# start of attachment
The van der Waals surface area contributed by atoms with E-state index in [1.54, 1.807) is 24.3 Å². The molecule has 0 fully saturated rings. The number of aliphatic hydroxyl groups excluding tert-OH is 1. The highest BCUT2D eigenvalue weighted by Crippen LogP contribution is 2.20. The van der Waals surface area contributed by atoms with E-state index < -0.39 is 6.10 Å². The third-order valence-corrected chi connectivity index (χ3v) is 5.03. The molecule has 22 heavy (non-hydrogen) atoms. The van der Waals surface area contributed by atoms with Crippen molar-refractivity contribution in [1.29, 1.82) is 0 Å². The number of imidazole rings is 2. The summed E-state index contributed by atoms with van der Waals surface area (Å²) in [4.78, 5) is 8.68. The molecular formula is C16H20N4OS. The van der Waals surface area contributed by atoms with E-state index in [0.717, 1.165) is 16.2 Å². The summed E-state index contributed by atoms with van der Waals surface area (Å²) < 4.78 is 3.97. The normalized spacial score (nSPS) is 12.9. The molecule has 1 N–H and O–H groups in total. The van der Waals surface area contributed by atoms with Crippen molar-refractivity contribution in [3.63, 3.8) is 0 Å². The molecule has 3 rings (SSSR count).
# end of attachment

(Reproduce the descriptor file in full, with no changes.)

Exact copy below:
The van der Waals surface area contributed by atoms with E-state index in [1.54, 1.807) is 24.3 Å². The molecule has 0 fully saturated rings. The number of aliphatic hydroxyl groups excluding tert-OH is 1. The highest BCUT2D eigenvalue weighted by Crippen LogP contribution is 2.20. The van der Waals surface area contributed by atoms with E-state index < -0.39 is 6.10 Å². The third-order valence-corrected chi connectivity index (χ3v) is 5.03. The molecule has 22 heavy (non-hydrogen) atoms. The van der Waals surface area contributed by atoms with Crippen molar-refractivity contribution in [1.29, 1.82) is 0 Å². The number of imidazole rings is 2. The summed E-state index contributed by atoms with van der Waals surface area (Å²) in [4.78, 5) is 8.68. The molecular formula is C16H20N4OS. The van der Waals surface area contributed by atoms with E-state index in [0.717, 1.165) is 16.2 Å². The summed E-state index contributed by atoms with van der Waals surface area (Å²) < 4.78 is 3.97. The normalized spacial score (nSPS) is 12.9. The molecule has 1 N–H and O–H groups in total. The van der Waals surface area contributed by atoms with Crippen molar-refractivity contribution in [3.63, 3.8) is 0 Å². The molecule has 3 rings (SSSR count).